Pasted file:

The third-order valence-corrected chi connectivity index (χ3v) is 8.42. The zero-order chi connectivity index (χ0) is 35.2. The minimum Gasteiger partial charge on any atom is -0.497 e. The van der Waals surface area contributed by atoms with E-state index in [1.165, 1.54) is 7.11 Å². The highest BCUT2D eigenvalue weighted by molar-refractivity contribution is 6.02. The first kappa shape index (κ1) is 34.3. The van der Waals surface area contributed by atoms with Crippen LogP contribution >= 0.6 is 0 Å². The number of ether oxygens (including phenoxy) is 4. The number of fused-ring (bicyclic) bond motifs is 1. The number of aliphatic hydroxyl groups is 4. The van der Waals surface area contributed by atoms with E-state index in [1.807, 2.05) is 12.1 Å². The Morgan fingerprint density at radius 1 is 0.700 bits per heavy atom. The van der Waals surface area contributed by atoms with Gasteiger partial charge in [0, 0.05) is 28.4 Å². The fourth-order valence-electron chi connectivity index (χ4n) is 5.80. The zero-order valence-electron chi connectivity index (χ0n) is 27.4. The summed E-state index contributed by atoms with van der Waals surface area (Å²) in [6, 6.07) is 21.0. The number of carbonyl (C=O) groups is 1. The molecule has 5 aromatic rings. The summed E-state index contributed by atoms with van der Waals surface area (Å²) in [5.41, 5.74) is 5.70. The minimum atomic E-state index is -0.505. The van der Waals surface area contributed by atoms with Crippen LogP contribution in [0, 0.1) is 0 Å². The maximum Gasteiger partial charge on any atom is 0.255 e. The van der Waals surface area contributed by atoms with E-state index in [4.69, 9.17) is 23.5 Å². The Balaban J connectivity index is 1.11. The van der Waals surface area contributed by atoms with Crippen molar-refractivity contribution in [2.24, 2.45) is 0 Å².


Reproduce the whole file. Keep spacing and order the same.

The third-order valence-corrected chi connectivity index (χ3v) is 8.42. The zero-order chi connectivity index (χ0) is 35.2. The minimum Gasteiger partial charge on any atom is -0.497 e. The van der Waals surface area contributed by atoms with E-state index in [1.165, 1.54) is 7.11 Å². The highest BCUT2D eigenvalue weighted by molar-refractivity contribution is 6.02. The first kappa shape index (κ1) is 34.3. The van der Waals surface area contributed by atoms with Crippen LogP contribution >= 0.6 is 0 Å². The number of ether oxygens (including phenoxy) is 4. The number of fused-ring (bicyclic) bond motifs is 1. The number of aliphatic hydroxyl groups is 4. The van der Waals surface area contributed by atoms with E-state index in [1.807, 2.05) is 12.1 Å². The Morgan fingerprint density at radius 1 is 0.700 bits per heavy atom. The van der Waals surface area contributed by atoms with Gasteiger partial charge in [0, 0.05) is 28.4 Å². The fourth-order valence-electron chi connectivity index (χ4n) is 5.80. The zero-order valence-electron chi connectivity index (χ0n) is 27.4. The summed E-state index contributed by atoms with van der Waals surface area (Å²) in [6, 6.07) is 21.0. The number of carbonyl (C=O) groups is 1. The molecule has 5 aromatic rings. The summed E-state index contributed by atoms with van der Waals surface area (Å²) in [5.41, 5.74) is 5.70. The minimum atomic E-state index is -0.505. The van der Waals surface area contributed by atoms with Crippen LogP contribution in [0, 0.1) is 0 Å². The maximum Gasteiger partial charge on any atom is 0.255 e. The van der Waals surface area contributed by atoms with E-state index in [4.69, 9.17) is 23.5 Å². The Balaban J connectivity index is 1.11. The van der Waals surface area contributed by atoms with Crippen molar-refractivity contribution in [2.24, 2.45) is 0 Å².